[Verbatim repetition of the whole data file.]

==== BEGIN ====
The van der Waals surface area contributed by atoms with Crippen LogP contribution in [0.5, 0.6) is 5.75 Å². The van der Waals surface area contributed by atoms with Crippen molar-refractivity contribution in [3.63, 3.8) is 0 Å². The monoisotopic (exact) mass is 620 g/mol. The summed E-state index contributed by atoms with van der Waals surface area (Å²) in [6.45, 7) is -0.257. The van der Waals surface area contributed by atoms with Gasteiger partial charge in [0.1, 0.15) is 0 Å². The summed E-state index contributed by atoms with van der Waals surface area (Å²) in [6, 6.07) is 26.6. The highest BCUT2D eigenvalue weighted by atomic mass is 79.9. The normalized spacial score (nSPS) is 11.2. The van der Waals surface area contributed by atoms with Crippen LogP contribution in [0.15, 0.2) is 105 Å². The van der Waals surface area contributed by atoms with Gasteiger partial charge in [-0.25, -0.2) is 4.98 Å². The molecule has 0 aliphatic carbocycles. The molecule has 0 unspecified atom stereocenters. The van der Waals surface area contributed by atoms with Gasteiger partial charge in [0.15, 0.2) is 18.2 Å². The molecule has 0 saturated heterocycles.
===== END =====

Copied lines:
The van der Waals surface area contributed by atoms with Crippen LogP contribution in [0.5, 0.6) is 5.75 Å². The van der Waals surface area contributed by atoms with Crippen molar-refractivity contribution in [3.63, 3.8) is 0 Å². The monoisotopic (exact) mass is 620 g/mol. The summed E-state index contributed by atoms with van der Waals surface area (Å²) in [6.45, 7) is -0.257. The van der Waals surface area contributed by atoms with Gasteiger partial charge in [0.1, 0.15) is 0 Å². The summed E-state index contributed by atoms with van der Waals surface area (Å²) in [6, 6.07) is 26.6. The highest BCUT2D eigenvalue weighted by atomic mass is 79.9. The normalized spacial score (nSPS) is 11.2. The van der Waals surface area contributed by atoms with Crippen LogP contribution in [0.15, 0.2) is 105 Å². The van der Waals surface area contributed by atoms with Gasteiger partial charge in [-0.25, -0.2) is 4.98 Å². The molecule has 0 aliphatic carbocycles. The molecule has 0 unspecified atom stereocenters. The van der Waals surface area contributed by atoms with Gasteiger partial charge in [0.15, 0.2) is 18.2 Å². The molecule has 0 saturated heterocycles.